Like Sister Chieko N. Okazaki, I have discovered that some lives are woven together in a divine pattern of friendship and kindness (see Ensign, May 1993, page 84).
I was 15 years old when I came in contact with a pair of missionaries from The Church of Jesus Christ of Latter-day Saints in my hometown of Tilburg, the Netherlands. My parents were charmed with these two young men, and when the missionaries asked if they could take me to church, my parents agreed. I was raised in a Christian home, so I did know of a Heavenly Father. But I had never thought about life or about his plan for us. At church and from the missionary discussions, I soon discovered the true gospel. My life changed, and I asked my parents for permission to be baptized. They refused, but that did not stop me from living according to the laws of Heavenly Father.
About this time, I became acquainted with Ans, a young woman who was a little bit older than I was. Later she told me that she had been searching for the truth and was so impressed by the enthusiasm I radiated that she decided to investigate the Church. She lived in another town, so our contact stayed rather superficial. However, I later learned that she joined the Church.
During this same time period, I took my friend Angela with me to a Young Adult camp. The experience convinced her to investigate the Church, and she was baptized several months later. She moved to the United States, but we stayed in contact and our friendship continued.
Unfortunately, my life took another direction after I introduced Ans and Angela to the gospel. I moved to Dordrecht and distanced myself from the Church and was not baptized. But no matter what I thought of the Church or what I was doing with my life, both Ans and Angela stayed in touch with me. They avoided talking about the gospel, but they were there for me when I had questions. I had not lost faith altogether, and it continued to work on my conscience. Then Ans moved closer to where I lived, and our friendship blossomed. She visited me often and showed her love for me in small, subtle ways.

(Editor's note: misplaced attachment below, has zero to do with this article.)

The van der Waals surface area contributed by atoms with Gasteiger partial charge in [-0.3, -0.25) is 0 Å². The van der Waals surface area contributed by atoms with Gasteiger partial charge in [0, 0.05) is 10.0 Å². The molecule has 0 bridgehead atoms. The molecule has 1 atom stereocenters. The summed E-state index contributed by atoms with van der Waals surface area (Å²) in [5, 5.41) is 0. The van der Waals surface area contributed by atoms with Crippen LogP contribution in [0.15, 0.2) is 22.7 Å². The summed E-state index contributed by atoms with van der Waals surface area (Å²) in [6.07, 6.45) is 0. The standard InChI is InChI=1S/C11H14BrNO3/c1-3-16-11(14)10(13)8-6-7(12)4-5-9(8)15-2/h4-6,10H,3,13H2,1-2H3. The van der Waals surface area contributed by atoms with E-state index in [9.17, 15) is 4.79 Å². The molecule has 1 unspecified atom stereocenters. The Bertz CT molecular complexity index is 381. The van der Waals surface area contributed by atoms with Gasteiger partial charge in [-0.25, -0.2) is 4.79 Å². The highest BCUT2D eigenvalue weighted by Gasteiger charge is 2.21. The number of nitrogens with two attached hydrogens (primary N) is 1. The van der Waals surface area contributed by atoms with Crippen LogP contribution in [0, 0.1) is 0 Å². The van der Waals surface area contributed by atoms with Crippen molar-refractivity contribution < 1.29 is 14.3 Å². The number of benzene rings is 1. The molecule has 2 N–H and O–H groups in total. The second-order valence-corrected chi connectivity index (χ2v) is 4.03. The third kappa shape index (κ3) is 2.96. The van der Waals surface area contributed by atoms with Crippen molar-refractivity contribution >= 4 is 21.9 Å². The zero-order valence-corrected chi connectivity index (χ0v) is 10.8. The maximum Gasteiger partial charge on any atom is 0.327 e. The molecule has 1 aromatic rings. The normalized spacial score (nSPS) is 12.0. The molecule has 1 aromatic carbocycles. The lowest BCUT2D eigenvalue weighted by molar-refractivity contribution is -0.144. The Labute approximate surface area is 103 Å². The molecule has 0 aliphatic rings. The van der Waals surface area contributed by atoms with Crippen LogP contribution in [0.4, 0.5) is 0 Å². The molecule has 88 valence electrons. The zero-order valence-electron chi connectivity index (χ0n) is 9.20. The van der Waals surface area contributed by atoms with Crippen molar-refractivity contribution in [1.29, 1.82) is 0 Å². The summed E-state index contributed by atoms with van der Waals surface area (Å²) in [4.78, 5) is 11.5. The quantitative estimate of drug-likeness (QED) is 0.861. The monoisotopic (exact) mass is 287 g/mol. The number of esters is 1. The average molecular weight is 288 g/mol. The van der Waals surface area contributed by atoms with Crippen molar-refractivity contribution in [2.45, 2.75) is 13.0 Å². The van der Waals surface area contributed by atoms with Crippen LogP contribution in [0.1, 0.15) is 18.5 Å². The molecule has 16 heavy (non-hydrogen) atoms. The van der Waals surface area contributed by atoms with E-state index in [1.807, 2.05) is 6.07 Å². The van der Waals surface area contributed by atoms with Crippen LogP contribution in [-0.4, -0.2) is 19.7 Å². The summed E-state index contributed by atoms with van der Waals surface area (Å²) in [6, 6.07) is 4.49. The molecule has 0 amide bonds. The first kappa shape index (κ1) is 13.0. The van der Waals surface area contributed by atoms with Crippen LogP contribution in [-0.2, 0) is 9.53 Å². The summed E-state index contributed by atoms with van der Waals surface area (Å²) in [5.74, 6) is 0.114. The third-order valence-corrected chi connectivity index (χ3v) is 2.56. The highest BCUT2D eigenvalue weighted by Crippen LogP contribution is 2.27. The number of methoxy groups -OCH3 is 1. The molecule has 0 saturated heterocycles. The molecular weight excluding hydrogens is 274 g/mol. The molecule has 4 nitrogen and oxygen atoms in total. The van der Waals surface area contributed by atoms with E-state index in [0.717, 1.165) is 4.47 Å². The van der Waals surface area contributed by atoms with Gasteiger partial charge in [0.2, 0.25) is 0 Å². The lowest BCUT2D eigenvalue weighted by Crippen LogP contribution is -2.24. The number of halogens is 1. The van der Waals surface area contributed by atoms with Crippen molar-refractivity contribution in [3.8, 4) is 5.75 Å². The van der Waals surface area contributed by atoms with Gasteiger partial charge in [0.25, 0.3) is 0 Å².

I am now married to a wonderful husband and have two sweet children. About a year ago I came across a book in the public library about the history of the Church, and I checked it out. I was very touched by the book’s description of the hardships the pioneers endured; they were willing to go through many things because of the gospel. Reading the book revived my testimony. I knew the Church had to be true!
Great was their surprise when I told my friends that I wanted to be baptized. Ans and I shed many tears of happiness after my baptism. Angela could not be there, but I felt her support and encouragement.
I am very grateful to Heavenly Father for these friends. Our lives have been woven together over the years, and the pattern is getting more clear all the time. I truly believe what Sister Okazaki said: “We can never afford to be cruel or indifferent or ungenerous, because we are all connected, even if it is in a pattern that only God sees” (Ensign, May 1993, page 85).
My investigation of the Church lasted 15 years. And though the missionaries who first taught me were disappointed to see my testimony wither, their work wasn’t in vain. If they had not sown the seed, I wouldn’t be who I am today. I will never be able to thank them enough for what they did. The seeds they sowed I shared with others—and they, in turn, continued to nourish the seed in my heart until it flowered in joy and our hearts were woven together in faith and love.